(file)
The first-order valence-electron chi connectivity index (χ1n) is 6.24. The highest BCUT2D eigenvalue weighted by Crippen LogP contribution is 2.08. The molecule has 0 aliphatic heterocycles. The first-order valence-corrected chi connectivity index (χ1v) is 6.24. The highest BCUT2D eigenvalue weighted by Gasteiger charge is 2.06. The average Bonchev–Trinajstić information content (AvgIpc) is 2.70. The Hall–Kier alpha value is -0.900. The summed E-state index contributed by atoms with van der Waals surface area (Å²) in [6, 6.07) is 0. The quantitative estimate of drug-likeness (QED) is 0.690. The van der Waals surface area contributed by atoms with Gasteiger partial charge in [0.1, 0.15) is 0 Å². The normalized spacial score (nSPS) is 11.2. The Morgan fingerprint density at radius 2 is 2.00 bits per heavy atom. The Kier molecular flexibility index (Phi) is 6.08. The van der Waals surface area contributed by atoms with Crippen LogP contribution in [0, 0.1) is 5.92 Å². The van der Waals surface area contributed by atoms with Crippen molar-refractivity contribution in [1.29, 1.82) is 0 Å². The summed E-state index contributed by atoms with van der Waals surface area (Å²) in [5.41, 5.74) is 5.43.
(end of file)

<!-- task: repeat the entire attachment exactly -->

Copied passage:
The first-order valence-electron chi connectivity index (χ1n) is 6.24. The highest BCUT2D eigenvalue weighted by Crippen LogP contribution is 2.08. The molecule has 0 aliphatic heterocycles. The first-order valence-corrected chi connectivity index (χ1v) is 6.24. The highest BCUT2D eigenvalue weighted by Gasteiger charge is 2.06. The average Bonchev–Trinajstić information content (AvgIpc) is 2.70. The Hall–Kier alpha value is -0.900. The summed E-state index contributed by atoms with van der Waals surface area (Å²) in [6, 6.07) is 0. The quantitative estimate of drug-likeness (QED) is 0.690. The van der Waals surface area contributed by atoms with Gasteiger partial charge in [0.1, 0.15) is 0 Å². The normalized spacial score (nSPS) is 11.2. The Morgan fingerprint density at radius 2 is 2.00 bits per heavy atom. The Kier molecular flexibility index (Phi) is 6.08. The van der Waals surface area contributed by atoms with Crippen LogP contribution in [0, 0.1) is 5.92 Å². The van der Waals surface area contributed by atoms with Crippen molar-refractivity contribution in [1.29, 1.82) is 0 Å². The summed E-state index contributed by atoms with van der Waals surface area (Å²) in [5.41, 5.74) is 5.43.